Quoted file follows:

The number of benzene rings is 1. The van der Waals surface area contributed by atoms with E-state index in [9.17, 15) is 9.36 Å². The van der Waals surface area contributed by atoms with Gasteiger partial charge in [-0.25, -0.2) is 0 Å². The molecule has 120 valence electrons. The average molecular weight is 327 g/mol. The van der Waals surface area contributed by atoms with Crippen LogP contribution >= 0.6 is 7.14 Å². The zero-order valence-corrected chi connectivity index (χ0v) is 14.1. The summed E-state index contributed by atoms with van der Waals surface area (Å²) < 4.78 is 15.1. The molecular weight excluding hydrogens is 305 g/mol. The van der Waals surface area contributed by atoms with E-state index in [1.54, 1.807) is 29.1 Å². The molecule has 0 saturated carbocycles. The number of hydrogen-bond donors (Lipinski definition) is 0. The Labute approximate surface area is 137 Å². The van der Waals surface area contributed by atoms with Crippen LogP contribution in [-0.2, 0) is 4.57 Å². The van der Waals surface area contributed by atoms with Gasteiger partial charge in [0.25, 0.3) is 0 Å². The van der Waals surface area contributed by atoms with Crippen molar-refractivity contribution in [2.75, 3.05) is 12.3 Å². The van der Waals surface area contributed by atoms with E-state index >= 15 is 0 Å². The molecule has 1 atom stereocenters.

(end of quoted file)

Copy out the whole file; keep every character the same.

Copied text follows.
The number of benzene rings is 1. The van der Waals surface area contributed by atoms with E-state index in [9.17, 15) is 9.36 Å². The van der Waals surface area contributed by atoms with Gasteiger partial charge in [-0.25, -0.2) is 0 Å². The molecule has 120 valence electrons. The average molecular weight is 327 g/mol. The van der Waals surface area contributed by atoms with Crippen LogP contribution >= 0.6 is 7.14 Å². The zero-order valence-corrected chi connectivity index (χ0v) is 14.1. The summed E-state index contributed by atoms with van der Waals surface area (Å²) < 4.78 is 15.1. The molecular weight excluding hydrogens is 305 g/mol. The van der Waals surface area contributed by atoms with E-state index in [1.54, 1.807) is 29.1 Å². The molecule has 0 saturated carbocycles. The number of hydrogen-bond donors (Lipinski definition) is 0. The Labute approximate surface area is 137 Å². The van der Waals surface area contributed by atoms with Crippen LogP contribution in [-0.2, 0) is 4.57 Å². The van der Waals surface area contributed by atoms with Gasteiger partial charge in [0.25, 0.3) is 0 Å². The van der Waals surface area contributed by atoms with Crippen molar-refractivity contribution in [2.75, 3.05) is 12.3 Å². The van der Waals surface area contributed by atoms with E-state index >= 15 is 0 Å². The molecule has 1 atom stereocenters.